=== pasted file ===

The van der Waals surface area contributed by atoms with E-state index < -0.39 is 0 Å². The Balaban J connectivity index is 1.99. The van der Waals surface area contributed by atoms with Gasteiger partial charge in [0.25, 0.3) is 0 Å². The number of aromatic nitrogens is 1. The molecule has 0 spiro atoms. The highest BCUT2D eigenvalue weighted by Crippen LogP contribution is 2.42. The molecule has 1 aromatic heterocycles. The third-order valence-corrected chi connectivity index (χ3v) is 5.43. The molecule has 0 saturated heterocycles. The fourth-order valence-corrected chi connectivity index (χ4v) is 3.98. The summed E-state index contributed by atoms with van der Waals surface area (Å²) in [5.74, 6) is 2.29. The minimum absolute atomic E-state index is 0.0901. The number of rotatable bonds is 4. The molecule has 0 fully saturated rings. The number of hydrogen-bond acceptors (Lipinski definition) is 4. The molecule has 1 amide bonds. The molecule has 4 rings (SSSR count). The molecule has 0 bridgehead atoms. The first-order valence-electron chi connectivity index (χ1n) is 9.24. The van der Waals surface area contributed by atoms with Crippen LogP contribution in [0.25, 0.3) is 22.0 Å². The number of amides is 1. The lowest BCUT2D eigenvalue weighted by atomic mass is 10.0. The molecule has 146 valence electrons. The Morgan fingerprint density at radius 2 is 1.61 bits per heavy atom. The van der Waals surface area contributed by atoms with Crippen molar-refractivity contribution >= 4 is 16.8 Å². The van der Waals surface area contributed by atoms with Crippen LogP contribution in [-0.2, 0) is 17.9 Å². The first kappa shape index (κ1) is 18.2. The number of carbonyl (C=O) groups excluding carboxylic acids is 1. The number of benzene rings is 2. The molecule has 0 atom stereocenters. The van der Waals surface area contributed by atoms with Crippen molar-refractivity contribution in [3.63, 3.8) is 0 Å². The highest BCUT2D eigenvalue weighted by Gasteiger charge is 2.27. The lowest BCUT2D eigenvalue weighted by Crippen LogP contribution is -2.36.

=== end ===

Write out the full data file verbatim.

The van der Waals surface area contributed by atoms with E-state index < -0.39 is 0 Å². The Balaban J connectivity index is 1.99. The van der Waals surface area contributed by atoms with Gasteiger partial charge in [0.25, 0.3) is 0 Å². The number of aromatic nitrogens is 1. The molecule has 0 spiro atoms. The highest BCUT2D eigenvalue weighted by Crippen LogP contribution is 2.42. The molecule has 1 aromatic heterocycles. The third-order valence-corrected chi connectivity index (χ3v) is 5.43. The molecule has 0 saturated heterocycles. The fourth-order valence-corrected chi connectivity index (χ4v) is 3.98. The summed E-state index contributed by atoms with van der Waals surface area (Å²) in [5.74, 6) is 2.29. The minimum absolute atomic E-state index is 0.0901. The number of rotatable bonds is 4. The molecule has 0 fully saturated rings. The number of hydrogen-bond acceptors (Lipinski definition) is 4. The molecule has 1 amide bonds. The molecule has 4 rings (SSSR count). The molecule has 0 bridgehead atoms. The first-order valence-electron chi connectivity index (χ1n) is 9.24. The van der Waals surface area contributed by atoms with Crippen LogP contribution in [0.25, 0.3) is 22.0 Å². The number of amides is 1. The lowest BCUT2D eigenvalue weighted by atomic mass is 10.0. The molecule has 146 valence electrons. The Morgan fingerprint density at radius 2 is 1.61 bits per heavy atom. The van der Waals surface area contributed by atoms with Crippen molar-refractivity contribution >= 4 is 16.8 Å². The van der Waals surface area contributed by atoms with Crippen LogP contribution in [-0.2, 0) is 17.9 Å². The first kappa shape index (κ1) is 18.2. The number of carbonyl (C=O) groups excluding carboxylic acids is 1. The number of benzene rings is 2. The molecule has 0 atom stereocenters. The van der Waals surface area contributed by atoms with Crippen molar-refractivity contribution in [3.63, 3.8) is 0 Å². The highest BCUT2D eigenvalue weighted by Gasteiger charge is 2.27. The lowest BCUT2D eigenvalue weighted by Crippen LogP contribution is -2.36.